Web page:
Around the year 2000, I decided it was time to get very serious concerning my beliefs; I decided to devote my full time and attention to the study and research of religion and spirituality, and how they relate to truth, reality, science, history, etc. I spent months doing little apart from contemplating and examining the errancy/ inerrancy debate, the "special creation" vs. macro-evolution debate, intelligent design I.D.), comparative religion, the differences and similarities between Eastern and Western religious views and philosophies, Christian mysticism, New Thought, the perennial philosophy, and much more.
Over the years, I practiced and/or adopted belief systems including fundamentalist Christianity (as I was raised to believe at David Lipscomb first grade through college and at Brentwood Hills Church of Christ), "true" or "Jeffersonian" Christianity, Deism, agnosticism, secular humanism, atheism, pantheism/ panentheism, Buddhism, and Taoism.
I wish everyone could (or would) take the time to conduct an objective, big-picture study of these matters; I would not trade that experience for anything in life!
These evolving views and beliefs have had several side effects: some positive, some negative. Relatively speaking, my widely varying experiences seemed to bring about a great deal of perspective, appreciation, freedom, compassion, perhaps even a mild enlightenment. On the negative side, I suffered socially from my beliefs since almost everyone in my life up to that point was from the Nashville world of Christian fundamentalism. I became more distant from my immediate family, though this was probably more of my own doing than anyone else’s.
I gained a tremendous respect for those spiritual giants of all paths who encourage interfaith dialogue, tolerance, acceptance, universal spiritual principles, and syncretism: People like HHDL (His Holiness the Dalai Lama), Thomas Merton , Martin Luther King Jr., Mother Teresa, Gandhi, Thich Nhat Hanh, and so many others. My heart clearly and firmly led me in the direction of openness, oneness, and spiritual unity – and away from closed-mindedness, fideism, legalism, and fundamentalism.
For many years now I’ve been writing about these experiences: the related study, research, and practice; religion and spirituality, etc. However, given my conservative heritage and environment, I’ve kept most of my writings and beliefs to myself — sharing them only with close friends and a few others. Perhaps to those who do not know me, one of the only outward signs of my faith has been the drastic reduction in my church attendance! The casual observer might posit that I either do not care about religion and spirituality, or have turned against it. Thankfully, neither could be further from the truth!
I am no longer content or satisfied to keep these things to myself; I am no longer willing to remain silent on such important matters — especially with the push of the Hard Right into modern national politics and the associated threats to pluralism, separation of church and state, the twisting of what great rational thinkers such as Thomas Jefferson really thought about religious fundamentalism, etc. (I’ll end my political references here; these potentially touchy subjects are covered in separate posts on the Search for Truth blog, as well.)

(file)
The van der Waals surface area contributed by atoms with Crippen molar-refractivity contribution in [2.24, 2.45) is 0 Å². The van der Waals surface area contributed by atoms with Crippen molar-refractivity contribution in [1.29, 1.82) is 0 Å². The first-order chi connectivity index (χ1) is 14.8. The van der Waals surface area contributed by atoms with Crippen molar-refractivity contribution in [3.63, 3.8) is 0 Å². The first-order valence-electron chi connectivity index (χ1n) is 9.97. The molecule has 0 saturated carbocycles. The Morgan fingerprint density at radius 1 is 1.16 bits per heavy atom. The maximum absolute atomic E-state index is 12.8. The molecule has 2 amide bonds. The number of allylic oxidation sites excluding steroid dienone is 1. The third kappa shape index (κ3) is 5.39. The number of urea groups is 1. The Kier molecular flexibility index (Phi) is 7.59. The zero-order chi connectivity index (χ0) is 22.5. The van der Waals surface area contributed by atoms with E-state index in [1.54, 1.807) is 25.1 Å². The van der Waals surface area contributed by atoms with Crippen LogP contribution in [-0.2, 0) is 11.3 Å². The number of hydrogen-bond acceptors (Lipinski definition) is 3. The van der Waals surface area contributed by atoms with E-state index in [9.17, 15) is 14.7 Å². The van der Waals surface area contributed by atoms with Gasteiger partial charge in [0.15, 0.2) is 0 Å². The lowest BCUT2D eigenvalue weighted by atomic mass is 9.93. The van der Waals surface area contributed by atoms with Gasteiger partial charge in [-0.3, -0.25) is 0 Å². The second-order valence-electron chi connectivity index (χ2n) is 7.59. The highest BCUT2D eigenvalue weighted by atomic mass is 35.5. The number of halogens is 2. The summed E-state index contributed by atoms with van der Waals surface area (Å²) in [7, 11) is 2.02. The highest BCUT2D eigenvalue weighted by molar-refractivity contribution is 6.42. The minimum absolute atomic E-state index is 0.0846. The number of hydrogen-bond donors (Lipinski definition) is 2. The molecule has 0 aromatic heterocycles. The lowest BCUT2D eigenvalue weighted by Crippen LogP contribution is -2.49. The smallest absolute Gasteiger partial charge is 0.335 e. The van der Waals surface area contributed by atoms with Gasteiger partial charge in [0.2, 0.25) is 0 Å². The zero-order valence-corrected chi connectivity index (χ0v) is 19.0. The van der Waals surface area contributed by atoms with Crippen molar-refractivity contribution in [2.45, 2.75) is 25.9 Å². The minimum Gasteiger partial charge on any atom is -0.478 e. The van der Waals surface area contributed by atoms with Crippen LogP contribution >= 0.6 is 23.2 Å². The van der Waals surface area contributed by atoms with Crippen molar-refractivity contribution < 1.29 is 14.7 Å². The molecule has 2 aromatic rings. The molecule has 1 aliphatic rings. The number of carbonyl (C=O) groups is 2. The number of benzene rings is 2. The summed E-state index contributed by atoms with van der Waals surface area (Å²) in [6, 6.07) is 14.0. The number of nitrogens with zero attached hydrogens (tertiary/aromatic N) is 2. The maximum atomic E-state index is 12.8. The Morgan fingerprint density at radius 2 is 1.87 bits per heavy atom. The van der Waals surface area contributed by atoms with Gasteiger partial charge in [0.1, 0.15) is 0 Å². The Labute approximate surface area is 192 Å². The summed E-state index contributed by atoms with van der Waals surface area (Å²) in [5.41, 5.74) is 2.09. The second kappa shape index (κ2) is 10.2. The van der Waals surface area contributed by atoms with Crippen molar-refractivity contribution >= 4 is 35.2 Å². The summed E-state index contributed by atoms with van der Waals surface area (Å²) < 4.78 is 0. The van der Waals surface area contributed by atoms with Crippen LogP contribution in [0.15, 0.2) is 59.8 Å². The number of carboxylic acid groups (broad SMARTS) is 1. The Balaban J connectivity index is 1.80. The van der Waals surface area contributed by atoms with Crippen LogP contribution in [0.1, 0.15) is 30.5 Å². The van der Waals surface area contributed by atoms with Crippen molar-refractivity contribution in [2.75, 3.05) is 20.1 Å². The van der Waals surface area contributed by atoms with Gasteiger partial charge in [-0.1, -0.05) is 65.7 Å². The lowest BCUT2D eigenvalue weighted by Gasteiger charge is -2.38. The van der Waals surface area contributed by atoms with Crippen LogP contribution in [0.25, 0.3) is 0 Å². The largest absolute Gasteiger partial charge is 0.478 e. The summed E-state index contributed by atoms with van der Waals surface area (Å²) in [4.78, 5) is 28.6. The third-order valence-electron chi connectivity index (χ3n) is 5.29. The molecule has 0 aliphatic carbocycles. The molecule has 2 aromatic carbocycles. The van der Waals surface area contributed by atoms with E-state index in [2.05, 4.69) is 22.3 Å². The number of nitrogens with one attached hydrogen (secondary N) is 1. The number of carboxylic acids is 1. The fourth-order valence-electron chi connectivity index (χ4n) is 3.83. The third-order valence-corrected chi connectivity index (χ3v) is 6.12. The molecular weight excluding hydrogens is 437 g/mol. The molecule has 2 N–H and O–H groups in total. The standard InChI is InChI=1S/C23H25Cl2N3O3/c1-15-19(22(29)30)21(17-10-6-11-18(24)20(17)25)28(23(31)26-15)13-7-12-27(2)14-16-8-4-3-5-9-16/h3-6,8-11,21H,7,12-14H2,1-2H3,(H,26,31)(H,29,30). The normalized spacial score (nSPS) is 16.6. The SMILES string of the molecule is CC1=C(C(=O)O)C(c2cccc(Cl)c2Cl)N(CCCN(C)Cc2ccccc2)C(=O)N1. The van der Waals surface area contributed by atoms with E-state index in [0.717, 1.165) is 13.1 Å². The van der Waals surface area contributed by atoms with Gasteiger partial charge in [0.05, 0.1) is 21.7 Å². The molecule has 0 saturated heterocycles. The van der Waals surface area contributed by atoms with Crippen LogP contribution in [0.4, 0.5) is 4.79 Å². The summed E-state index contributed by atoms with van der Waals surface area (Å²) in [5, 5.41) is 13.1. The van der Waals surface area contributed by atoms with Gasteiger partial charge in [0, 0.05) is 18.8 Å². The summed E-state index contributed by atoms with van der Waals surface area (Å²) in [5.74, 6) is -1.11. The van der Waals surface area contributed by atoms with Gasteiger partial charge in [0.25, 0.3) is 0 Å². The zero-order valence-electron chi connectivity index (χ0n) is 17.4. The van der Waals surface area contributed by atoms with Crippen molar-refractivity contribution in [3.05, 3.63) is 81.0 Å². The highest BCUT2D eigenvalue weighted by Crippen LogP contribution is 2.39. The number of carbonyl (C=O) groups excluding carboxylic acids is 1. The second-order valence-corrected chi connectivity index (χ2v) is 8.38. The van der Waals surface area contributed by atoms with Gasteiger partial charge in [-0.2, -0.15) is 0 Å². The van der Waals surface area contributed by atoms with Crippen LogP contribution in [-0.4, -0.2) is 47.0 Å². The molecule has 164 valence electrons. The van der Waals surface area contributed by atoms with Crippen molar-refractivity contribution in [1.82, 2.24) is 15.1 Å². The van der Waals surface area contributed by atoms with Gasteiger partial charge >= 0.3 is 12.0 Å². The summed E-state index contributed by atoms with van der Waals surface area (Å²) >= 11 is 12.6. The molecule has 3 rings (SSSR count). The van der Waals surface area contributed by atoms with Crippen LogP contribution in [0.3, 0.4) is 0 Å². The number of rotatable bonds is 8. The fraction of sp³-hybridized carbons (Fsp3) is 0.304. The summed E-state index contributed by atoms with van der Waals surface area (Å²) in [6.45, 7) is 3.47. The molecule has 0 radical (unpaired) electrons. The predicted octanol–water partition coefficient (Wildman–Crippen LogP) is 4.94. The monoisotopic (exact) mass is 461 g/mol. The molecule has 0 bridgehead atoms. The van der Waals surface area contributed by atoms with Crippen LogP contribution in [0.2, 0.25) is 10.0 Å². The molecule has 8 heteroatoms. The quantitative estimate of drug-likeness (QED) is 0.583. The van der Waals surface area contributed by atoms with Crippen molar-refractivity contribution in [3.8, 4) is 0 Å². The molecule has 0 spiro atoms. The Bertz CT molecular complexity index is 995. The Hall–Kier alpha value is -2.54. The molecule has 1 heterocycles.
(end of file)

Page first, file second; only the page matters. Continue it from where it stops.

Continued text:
Therefore, it is with tremendous relief and some excitement that I have finally begun to publish a few articles, essays, and posts on these subjects on this Search for Truth blog and elsewhere. Goals include encouraging critical thought and deep contemplation re: spirituality and religion, spiritual unity and oneness, emphasis of unity over division, acceptance over judgment, truth over tradition, and so on. [ Mission, goals of Search for Truth, About Search for Truth… ]
- Lipscomb University
- Center for Spiritual Renewal
- Lindsley Avenue Church of Christ
- Reason to Believe
- Why Do Intelligent Christians Believe? Craig Hart Online
- Thomas Merton
 Christian Evidences course: A study of the evidences which support the Christian religion, dealing with such matters as the existence of God, the origin of the universe, the inspiration of the Scriptures, and the divinity of Christ.
 Even some of the most positively influential Christians of modern times cannot avoid being publicly condemned by radical, far-right religious fundamentalists. Apostasy Alert and its berating of Thomas Merton is a great example of religion gone haywire.
- Biblical errancy vs. inerrancy debate
- Special creation vs. macroevolution debate
- comparative religion
- Eastern and Western religious views and philosophies
- Christian mysticism
- Basic universal spiritual principles
- Syncretism, New Thought, perennial philosophy
- Aldous Huxley, Wayne Dyer, Eckhart Tolle, Neale Donald Walsch, etc.
(I realize I must trim back the level of detail – otherwise, this email will take up too much of your time! As a writer, I tend to be verbose…)